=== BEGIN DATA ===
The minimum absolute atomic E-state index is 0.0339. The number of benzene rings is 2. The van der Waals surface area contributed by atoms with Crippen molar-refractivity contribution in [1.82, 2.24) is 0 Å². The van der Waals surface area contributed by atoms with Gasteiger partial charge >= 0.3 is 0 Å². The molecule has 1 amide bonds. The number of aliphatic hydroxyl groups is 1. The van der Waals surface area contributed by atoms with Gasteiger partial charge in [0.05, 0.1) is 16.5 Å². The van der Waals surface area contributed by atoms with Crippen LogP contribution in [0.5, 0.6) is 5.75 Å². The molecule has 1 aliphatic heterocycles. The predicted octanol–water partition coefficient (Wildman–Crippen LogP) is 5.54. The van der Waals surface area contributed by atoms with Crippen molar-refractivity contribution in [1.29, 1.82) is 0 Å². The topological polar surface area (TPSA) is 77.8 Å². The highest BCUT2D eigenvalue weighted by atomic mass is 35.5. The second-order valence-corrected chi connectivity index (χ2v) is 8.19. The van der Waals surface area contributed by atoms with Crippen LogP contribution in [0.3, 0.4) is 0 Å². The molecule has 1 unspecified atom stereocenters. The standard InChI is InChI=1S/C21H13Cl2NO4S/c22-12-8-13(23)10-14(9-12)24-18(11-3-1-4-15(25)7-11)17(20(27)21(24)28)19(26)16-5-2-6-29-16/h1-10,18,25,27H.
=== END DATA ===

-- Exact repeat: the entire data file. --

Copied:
The minimum absolute atomic E-state index is 0.0339. The number of benzene rings is 2. The van der Waals surface area contributed by atoms with Crippen molar-refractivity contribution in [1.82, 2.24) is 0 Å². The van der Waals surface area contributed by atoms with Gasteiger partial charge >= 0.3 is 0 Å². The molecule has 1 amide bonds. The number of aliphatic hydroxyl groups is 1. The van der Waals surface area contributed by atoms with Gasteiger partial charge in [0.05, 0.1) is 16.5 Å². The van der Waals surface area contributed by atoms with Crippen LogP contribution in [0.5, 0.6) is 5.75 Å². The molecule has 1 aliphatic heterocycles. The predicted octanol–water partition coefficient (Wildman–Crippen LogP) is 5.54. The van der Waals surface area contributed by atoms with Crippen molar-refractivity contribution in [1.29, 1.82) is 0 Å². The topological polar surface area (TPSA) is 77.8 Å². The highest BCUT2D eigenvalue weighted by atomic mass is 35.5. The second-order valence-corrected chi connectivity index (χ2v) is 8.19. The van der Waals surface area contributed by atoms with Crippen LogP contribution in [0.3, 0.4) is 0 Å². The molecule has 1 unspecified atom stereocenters. The standard InChI is InChI=1S/C21H13Cl2NO4S/c22-12-8-13(23)10-14(9-12)24-18(11-3-1-4-15(25)7-11)17(20(27)21(24)28)19(26)16-5-2-6-29-16/h1-10,18,25,27H.